The primary entrance to the new retirement residence would be found on the easternmost part of the building's St John Street frontage, while the residential condominium entrance, would be found on the westernmost portion. With respect with the rest of the ground floor, the area would be split between the two tenancies. The historic main entrance and stairs would be preserved in its current configuration. Even if this entrance is no longer the primary entrance, maintaining it would convey information about the building's original design and function. 

Rendering: Northeast view from St. Joseph Street. Image by Core Architects.

The west side yard would include a north/south pedestrian connection which would lead to four proposed townhouse units along the west side wall. This pedestrian connection would also lead to the Cormier-designed chapel, which would be relocated from its current position to the northwest area of the site, and incorporated into the ground floor space of the residential condominium. The former north end of the chapel is proposed to form a rebuilt west wall of the relocated chapel. This newly designed west facade of the chapel would serve as a public-facing exterior wall, thereby allowing the public to view the chapel for the first time. It would extend beyond the west facade of the podium level, affording the chapel significant prominence along the west facade. 

Chapel seen along the pathway, Image by Core Architects

The total number of residential units proposed is now 316 (down from 502) and the unit mix has been revised: 26 studios (8%), 182 one-bedrooms (58%), 78 two-bedrooms (25%), 30 three-bedrooms (10%). There would be 254 institutional suites in the retirement residence: 65 Memory Care, 68 Assisted Living, 95 Independent Living, and 26 Premium Independent Living.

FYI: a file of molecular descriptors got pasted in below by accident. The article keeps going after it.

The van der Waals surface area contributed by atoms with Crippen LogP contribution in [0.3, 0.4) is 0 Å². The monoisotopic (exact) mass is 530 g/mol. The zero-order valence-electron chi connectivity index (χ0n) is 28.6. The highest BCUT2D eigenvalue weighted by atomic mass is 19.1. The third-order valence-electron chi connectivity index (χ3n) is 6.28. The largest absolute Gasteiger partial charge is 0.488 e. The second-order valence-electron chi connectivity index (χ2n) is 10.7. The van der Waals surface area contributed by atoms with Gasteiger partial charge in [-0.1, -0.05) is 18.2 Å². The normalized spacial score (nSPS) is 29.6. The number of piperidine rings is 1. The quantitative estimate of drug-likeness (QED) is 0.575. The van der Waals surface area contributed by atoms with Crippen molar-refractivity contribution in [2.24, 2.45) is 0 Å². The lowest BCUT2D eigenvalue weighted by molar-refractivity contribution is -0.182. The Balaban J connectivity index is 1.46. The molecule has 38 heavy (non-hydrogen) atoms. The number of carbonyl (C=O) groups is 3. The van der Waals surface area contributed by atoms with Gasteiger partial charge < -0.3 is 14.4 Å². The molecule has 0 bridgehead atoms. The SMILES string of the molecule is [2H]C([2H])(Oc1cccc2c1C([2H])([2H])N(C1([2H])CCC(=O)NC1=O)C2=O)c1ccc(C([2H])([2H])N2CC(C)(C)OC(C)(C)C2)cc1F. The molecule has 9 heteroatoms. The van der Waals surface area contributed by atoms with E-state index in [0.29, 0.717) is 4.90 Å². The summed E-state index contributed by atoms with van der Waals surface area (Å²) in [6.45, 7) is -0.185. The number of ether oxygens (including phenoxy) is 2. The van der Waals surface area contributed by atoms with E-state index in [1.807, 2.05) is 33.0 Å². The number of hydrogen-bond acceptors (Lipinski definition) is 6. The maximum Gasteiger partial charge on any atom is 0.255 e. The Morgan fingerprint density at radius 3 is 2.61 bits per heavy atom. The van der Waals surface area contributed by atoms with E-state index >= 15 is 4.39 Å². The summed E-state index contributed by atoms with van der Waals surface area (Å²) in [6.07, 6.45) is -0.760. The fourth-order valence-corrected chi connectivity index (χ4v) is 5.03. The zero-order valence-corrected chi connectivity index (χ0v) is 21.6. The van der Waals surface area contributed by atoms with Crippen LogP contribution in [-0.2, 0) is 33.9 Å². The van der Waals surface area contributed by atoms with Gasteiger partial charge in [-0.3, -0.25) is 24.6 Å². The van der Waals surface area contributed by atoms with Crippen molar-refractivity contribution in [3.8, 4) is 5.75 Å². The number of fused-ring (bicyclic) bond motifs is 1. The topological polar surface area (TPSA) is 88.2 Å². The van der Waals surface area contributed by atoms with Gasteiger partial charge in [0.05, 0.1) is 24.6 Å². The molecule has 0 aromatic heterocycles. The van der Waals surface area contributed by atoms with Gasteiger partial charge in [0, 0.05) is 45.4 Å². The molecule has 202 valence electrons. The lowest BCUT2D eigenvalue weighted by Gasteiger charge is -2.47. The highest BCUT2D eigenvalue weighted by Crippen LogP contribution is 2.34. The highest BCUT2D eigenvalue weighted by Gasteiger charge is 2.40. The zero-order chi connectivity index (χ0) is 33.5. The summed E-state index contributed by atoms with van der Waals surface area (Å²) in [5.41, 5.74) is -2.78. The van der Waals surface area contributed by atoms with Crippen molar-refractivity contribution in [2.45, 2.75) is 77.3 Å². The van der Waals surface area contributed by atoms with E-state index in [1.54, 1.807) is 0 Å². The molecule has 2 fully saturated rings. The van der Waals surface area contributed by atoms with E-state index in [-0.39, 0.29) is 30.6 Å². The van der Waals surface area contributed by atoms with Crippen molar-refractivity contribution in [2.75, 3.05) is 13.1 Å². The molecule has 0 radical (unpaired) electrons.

The total gross floor area of the new development would be 46,127m², of which the retirement residence would represent 23,340m² and the condo corp would take 21,718m². There would also be 442m² reserved for commercial space, resulting in a density of 8.72 FSI (reduced from the former 9.31).

Rooftop terrace area, Image by Core Architects

Residents would have access to 1,075m² of indoor amenity spaces and 1,030 m² of outdoor amenity area, while the site would be served by a two-level underground garage containing 119 vehicle spaces (down from 159) and 379 bicycle parking spaces (down from 647).

The total open landscape has been doubled to 1,560m², and would take form both along the proposed laneway to the west as well as on rooftop terraces on various levels throughout the building. 

Rendering: Southwest view from St. Basil’s Lane. Image by Core Architects.

You can learn more from our Database file for the project, linked below. If you'd like, you can join in on the conversation in the associated Project Forum thread, or leave a comment in the space provided on this page.

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Related Companies:  Core Architects, COUNTERPOINT ENGINEERING, EQ Building Performance Inc., Goldberg Group